There are limitations to Strum ’N’ Store. There’s a two-step pitch range limit in both flat and sharp directions for each string. So players who favor low tunings that drop the 6th string to C, for instance, won’t be able to use the preset function. The capstans can also only handle a maximum string thickness of .011 on the 1st string and .052 on the 6th, which covers most players, but leave some heavy-string fans and slide players who like fatter wire out of the mix.
No matter what the tuning, the Super- Matic has the tone-shaping potential to get the most out of it. The combination of the Vari-coil system and the 5-position switch puts a lot of sonic flavors at your fingertips. Running the Super-Matic straight into a Vox TB35C2 Bruno and a Fender Vibroverb, DADGAD and open G tunings growled aggressively and brimmed with harmonics, especially through the hot bridge humbucker. Rolling off the Vari-coil control and splitting the bridge humbucker gave the DADGAD setting a quieter, but crystalline quality that highlighted harmonic detail, while open G chords kicked with snappy Keith Richards sass.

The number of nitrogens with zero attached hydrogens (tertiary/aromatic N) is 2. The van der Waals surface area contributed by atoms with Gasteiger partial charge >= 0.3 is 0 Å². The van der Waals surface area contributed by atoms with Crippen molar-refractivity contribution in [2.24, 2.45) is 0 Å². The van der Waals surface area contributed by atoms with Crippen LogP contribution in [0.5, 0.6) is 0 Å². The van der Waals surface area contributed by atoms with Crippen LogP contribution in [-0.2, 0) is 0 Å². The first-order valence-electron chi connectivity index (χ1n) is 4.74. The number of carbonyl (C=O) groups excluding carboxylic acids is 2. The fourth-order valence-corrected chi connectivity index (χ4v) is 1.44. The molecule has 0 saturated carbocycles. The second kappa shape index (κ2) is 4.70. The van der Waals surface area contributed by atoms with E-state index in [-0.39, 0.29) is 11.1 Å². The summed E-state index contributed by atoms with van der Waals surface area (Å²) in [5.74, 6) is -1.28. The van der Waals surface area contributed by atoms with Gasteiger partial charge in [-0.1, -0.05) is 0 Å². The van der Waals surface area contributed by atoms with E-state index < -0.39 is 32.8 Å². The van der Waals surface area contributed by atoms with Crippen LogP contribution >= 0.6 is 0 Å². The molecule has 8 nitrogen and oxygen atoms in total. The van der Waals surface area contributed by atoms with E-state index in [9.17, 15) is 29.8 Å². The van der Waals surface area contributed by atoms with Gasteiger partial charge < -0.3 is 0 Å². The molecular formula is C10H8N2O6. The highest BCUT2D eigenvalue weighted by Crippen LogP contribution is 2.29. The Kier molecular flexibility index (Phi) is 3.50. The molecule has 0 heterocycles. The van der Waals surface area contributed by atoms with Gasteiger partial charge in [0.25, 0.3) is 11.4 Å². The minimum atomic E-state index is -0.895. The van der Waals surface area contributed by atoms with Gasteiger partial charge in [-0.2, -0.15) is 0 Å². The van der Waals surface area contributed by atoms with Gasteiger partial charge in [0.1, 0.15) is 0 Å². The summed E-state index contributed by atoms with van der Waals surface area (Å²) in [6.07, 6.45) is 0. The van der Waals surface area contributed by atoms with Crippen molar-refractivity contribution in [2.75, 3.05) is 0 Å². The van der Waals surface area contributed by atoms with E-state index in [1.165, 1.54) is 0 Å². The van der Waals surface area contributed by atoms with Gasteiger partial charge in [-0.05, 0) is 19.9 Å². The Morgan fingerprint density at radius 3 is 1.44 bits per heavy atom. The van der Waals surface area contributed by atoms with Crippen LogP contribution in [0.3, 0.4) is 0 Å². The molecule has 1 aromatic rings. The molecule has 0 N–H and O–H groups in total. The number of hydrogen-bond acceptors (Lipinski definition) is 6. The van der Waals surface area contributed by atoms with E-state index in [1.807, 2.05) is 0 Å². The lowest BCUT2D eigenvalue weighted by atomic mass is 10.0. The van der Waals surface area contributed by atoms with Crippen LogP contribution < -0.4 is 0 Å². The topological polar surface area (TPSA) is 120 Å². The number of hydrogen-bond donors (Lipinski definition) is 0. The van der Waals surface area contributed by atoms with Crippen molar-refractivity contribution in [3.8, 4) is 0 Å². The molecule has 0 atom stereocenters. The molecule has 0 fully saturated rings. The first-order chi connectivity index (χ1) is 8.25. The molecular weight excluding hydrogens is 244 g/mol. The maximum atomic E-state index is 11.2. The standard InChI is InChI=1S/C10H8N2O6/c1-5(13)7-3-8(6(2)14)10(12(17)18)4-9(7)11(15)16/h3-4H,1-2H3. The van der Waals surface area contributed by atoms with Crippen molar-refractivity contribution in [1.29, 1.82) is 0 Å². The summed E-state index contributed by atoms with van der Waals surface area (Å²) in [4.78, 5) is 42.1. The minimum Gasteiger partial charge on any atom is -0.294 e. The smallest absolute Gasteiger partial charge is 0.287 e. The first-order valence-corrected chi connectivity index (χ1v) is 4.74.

The Fret-King Super-Matic does a truly impressive number of things for a single guitar, which should be little surprise given the creative record of its creator. None of the Super-Matic’s features reek of gimmickry, though. The ATD HT440 system is smooth and intuitive once you take a few minutes to acquaint yourself with its rhythms and commands. And the Vari-coil electronics and triple-pickup array give you a million ways to highlight the harmonic advantages of each tuning. A lot of guitars claim to be a guitar for every performance situation. Such an animal may never really exist, but the innovative, high-quality, super-playable, and ultra-versatile Fret-King Super-Matic comes pretty close.
hauling multiple guitars for alternate tunings to gigs wears you out.
you have little trust in guitar innovations past the development of the Telecaster.
Street $1599 - Fret-King - fret-king.com